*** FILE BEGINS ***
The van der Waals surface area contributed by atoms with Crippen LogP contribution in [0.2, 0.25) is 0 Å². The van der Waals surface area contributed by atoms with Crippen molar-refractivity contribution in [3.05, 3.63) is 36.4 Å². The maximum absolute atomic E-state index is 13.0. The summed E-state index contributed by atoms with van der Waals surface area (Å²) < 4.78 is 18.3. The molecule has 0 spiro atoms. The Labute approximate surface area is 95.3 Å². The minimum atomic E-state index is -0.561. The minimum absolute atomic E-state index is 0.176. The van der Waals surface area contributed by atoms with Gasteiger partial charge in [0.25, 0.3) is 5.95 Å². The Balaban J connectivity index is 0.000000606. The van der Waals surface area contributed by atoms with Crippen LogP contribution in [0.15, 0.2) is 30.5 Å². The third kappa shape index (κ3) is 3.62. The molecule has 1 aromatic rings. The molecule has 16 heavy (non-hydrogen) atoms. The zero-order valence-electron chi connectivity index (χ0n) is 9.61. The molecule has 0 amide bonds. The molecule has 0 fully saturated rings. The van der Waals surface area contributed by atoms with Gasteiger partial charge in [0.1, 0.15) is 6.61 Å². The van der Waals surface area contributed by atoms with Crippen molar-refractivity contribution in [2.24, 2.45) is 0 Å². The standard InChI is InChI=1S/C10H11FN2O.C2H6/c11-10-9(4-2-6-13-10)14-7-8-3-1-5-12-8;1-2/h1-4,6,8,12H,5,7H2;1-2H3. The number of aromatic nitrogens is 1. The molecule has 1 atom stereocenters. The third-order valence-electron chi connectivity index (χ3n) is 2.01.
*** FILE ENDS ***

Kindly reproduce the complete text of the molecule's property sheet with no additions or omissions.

The van der Waals surface area contributed by atoms with Crippen LogP contribution in [0.2, 0.25) is 0 Å². The van der Waals surface area contributed by atoms with Crippen molar-refractivity contribution in [3.05, 3.63) is 36.4 Å². The maximum absolute atomic E-state index is 13.0. The summed E-state index contributed by atoms with van der Waals surface area (Å²) < 4.78 is 18.3. The molecule has 0 spiro atoms. The Labute approximate surface area is 95.3 Å². The minimum atomic E-state index is -0.561. The minimum absolute atomic E-state index is 0.176. The van der Waals surface area contributed by atoms with Gasteiger partial charge in [0.25, 0.3) is 5.95 Å². The Balaban J connectivity index is 0.000000606. The van der Waals surface area contributed by atoms with Crippen LogP contribution in [0.15, 0.2) is 30.5 Å². The third kappa shape index (κ3) is 3.62. The molecule has 1 aromatic rings. The molecule has 16 heavy (non-hydrogen) atoms. The zero-order valence-electron chi connectivity index (χ0n) is 9.61. The molecule has 0 amide bonds. The molecule has 0 fully saturated rings. The van der Waals surface area contributed by atoms with Gasteiger partial charge in [0.1, 0.15) is 6.61 Å². The van der Waals surface area contributed by atoms with Crippen molar-refractivity contribution in [2.24, 2.45) is 0 Å². The standard InChI is InChI=1S/C10H11FN2O.C2H6/c11-10-9(4-2-6-13-10)14-7-8-3-1-5-12-8;1-2/h1-4,6,8,12H,5,7H2;1-2H3. The number of aromatic nitrogens is 1. The molecule has 1 atom stereocenters. The third-order valence-electron chi connectivity index (χ3n) is 2.01.